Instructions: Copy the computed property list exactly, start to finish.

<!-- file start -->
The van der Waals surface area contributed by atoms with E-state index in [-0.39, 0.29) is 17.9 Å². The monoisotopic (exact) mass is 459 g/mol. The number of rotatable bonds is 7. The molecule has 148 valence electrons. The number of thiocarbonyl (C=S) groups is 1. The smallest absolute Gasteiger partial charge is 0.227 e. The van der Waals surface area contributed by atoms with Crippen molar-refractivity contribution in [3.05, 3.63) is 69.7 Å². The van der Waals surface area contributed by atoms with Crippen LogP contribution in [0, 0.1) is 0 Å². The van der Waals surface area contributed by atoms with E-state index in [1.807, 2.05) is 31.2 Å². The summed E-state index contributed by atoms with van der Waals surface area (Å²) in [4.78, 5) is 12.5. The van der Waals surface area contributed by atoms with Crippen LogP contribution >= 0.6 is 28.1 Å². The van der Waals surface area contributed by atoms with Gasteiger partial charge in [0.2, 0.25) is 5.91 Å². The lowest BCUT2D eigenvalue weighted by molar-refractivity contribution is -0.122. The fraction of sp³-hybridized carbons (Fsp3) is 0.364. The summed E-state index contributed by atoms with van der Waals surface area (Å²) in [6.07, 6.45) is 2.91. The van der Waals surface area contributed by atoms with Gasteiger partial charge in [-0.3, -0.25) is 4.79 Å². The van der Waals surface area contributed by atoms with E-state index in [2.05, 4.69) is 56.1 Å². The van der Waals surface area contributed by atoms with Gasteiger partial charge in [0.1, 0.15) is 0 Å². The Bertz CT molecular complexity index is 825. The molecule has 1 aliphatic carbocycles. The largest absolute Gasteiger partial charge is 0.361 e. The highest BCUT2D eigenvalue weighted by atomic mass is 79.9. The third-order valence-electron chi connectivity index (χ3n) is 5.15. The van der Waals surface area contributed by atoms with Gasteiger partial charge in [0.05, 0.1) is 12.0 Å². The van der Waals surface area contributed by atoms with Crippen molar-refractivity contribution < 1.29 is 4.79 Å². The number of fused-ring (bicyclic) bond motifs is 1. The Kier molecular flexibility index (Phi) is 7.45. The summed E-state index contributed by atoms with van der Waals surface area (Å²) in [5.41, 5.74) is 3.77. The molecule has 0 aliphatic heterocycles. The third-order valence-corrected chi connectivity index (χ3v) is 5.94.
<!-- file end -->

The van der Waals surface area contributed by atoms with E-state index in [-0.39, 0.29) is 17.9 Å². The monoisotopic (exact) mass is 459 g/mol. The number of rotatable bonds is 7. The molecule has 148 valence electrons. The number of thiocarbonyl (C=S) groups is 1. The smallest absolute Gasteiger partial charge is 0.227 e. The van der Waals surface area contributed by atoms with Crippen molar-refractivity contribution in [3.05, 3.63) is 69.7 Å². The van der Waals surface area contributed by atoms with Crippen LogP contribution in [0, 0.1) is 0 Å². The van der Waals surface area contributed by atoms with E-state index in [1.807, 2.05) is 31.2 Å². The summed E-state index contributed by atoms with van der Waals surface area (Å²) in [4.78, 5) is 12.5. The van der Waals surface area contributed by atoms with Crippen LogP contribution >= 0.6 is 28.1 Å². The van der Waals surface area contributed by atoms with Gasteiger partial charge in [0.2, 0.25) is 5.91 Å². The lowest BCUT2D eigenvalue weighted by molar-refractivity contribution is -0.122. The fraction of sp³-hybridized carbons (Fsp3) is 0.364. The summed E-state index contributed by atoms with van der Waals surface area (Å²) in [6.07, 6.45) is 2.91. The van der Waals surface area contributed by atoms with Gasteiger partial charge in [-0.3, -0.25) is 4.79 Å². The van der Waals surface area contributed by atoms with E-state index in [2.05, 4.69) is 56.1 Å². The van der Waals surface area contributed by atoms with Gasteiger partial charge in [0.1, 0.15) is 0 Å². The Bertz CT molecular complexity index is 825. The molecule has 1 aliphatic carbocycles. The largest absolute Gasteiger partial charge is 0.361 e. The highest BCUT2D eigenvalue weighted by atomic mass is 79.9. The third-order valence-electron chi connectivity index (χ3n) is 5.15. The van der Waals surface area contributed by atoms with Gasteiger partial charge in [0.05, 0.1) is 12.0 Å². The van der Waals surface area contributed by atoms with Crippen molar-refractivity contribution < 1.29 is 4.79 Å². The number of fused-ring (bicyclic) bond motifs is 1. The Kier molecular flexibility index (Phi) is 7.45. The summed E-state index contributed by atoms with van der Waals surface area (Å²) in [5.41, 5.74) is 3.77. The molecule has 0 aliphatic heterocycles. The third-order valence-corrected chi connectivity index (χ3v) is 5.94.